A valve timing control on an intake side according to a first embodiment of the present invention will now be described with reference to a flow chart of FIG. 2 together with the above-mentioned FIGS. 13 to 20. This processing is executed for each predetermined timing (e.g., 25 [ms]) in the ECU 21A.

First, in step S201, the ECU 21A detects a detected advance angle amount Vd that is a phase difference between a phase of a crank shaft and a phase of a cam shaft. This corresponds to A and B in FIG. 14. Then, in step S202, the ECU 21A calculates a target advance angle amount Vt that is a valve timing suitable for an engine operating state from a charging efficiency, which is a loading state in an engine, and an engine speed.

Then, if it is determined by a determination in step S203 that the target advance angle amount Vt is smaller than a lock-up position Vr and is larger than a position apart from the lock-up position by an amount that allows for a steady variation Vc and an amount of a clearance Vg between a lock pin 155 and a locking recess 157 (Vr−(Vc+Vg/2)), the ECU 21A sets the target advance angle amount Vt to a position that allows for the steady variation Vc, the amount of a clearance Vg between the lock pin 155 and the locking recess 157 and at least an amount of 1LSB α(Vr−(Vc+Vg/2)−α) in step S204.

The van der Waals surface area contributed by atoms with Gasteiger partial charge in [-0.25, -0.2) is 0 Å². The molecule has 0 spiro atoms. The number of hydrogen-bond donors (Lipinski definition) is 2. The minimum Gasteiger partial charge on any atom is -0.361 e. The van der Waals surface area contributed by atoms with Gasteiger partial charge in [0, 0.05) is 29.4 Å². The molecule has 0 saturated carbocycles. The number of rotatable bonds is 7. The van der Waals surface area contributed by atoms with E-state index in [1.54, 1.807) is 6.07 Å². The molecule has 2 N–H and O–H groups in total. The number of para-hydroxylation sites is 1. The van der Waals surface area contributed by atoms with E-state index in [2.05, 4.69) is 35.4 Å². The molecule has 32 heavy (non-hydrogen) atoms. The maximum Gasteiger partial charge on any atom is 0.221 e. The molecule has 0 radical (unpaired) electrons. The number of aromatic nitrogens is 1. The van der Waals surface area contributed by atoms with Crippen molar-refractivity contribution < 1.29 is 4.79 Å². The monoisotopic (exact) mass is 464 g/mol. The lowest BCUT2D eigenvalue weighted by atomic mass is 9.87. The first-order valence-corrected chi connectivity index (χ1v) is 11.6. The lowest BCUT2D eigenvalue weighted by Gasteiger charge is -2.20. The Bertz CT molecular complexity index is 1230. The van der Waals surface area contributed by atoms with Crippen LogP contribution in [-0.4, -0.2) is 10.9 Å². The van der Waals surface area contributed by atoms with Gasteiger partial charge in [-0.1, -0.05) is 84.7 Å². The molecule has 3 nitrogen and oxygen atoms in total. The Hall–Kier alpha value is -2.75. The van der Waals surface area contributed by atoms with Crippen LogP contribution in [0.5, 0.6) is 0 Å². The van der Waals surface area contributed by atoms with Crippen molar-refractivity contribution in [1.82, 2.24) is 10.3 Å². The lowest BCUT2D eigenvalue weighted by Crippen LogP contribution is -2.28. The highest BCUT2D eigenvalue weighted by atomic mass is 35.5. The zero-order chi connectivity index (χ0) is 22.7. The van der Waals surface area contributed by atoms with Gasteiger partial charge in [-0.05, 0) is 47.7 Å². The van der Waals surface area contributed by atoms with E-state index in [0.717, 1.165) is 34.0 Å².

On the other hand, if it is determined in step S205 that the target advance angle amount Vt is larger than the lock-up position Vr and smaller than a position apart from the lock-up position by an amount that allows for a steady variation Vc and an amount of a clearance Vg between a lock pin 155 and a locking recess 157 (Vr+(Vc+Vg/2)), the ECU 21A sets the target advance angle amount Vt to a position that allows for the steady variation Vc, the amount of a clearance Vg between the lock pin 155 and the locking recess 157 and at least the amount of 1LSB α(Vr+(Vc+Vg/2)+α) in step S206.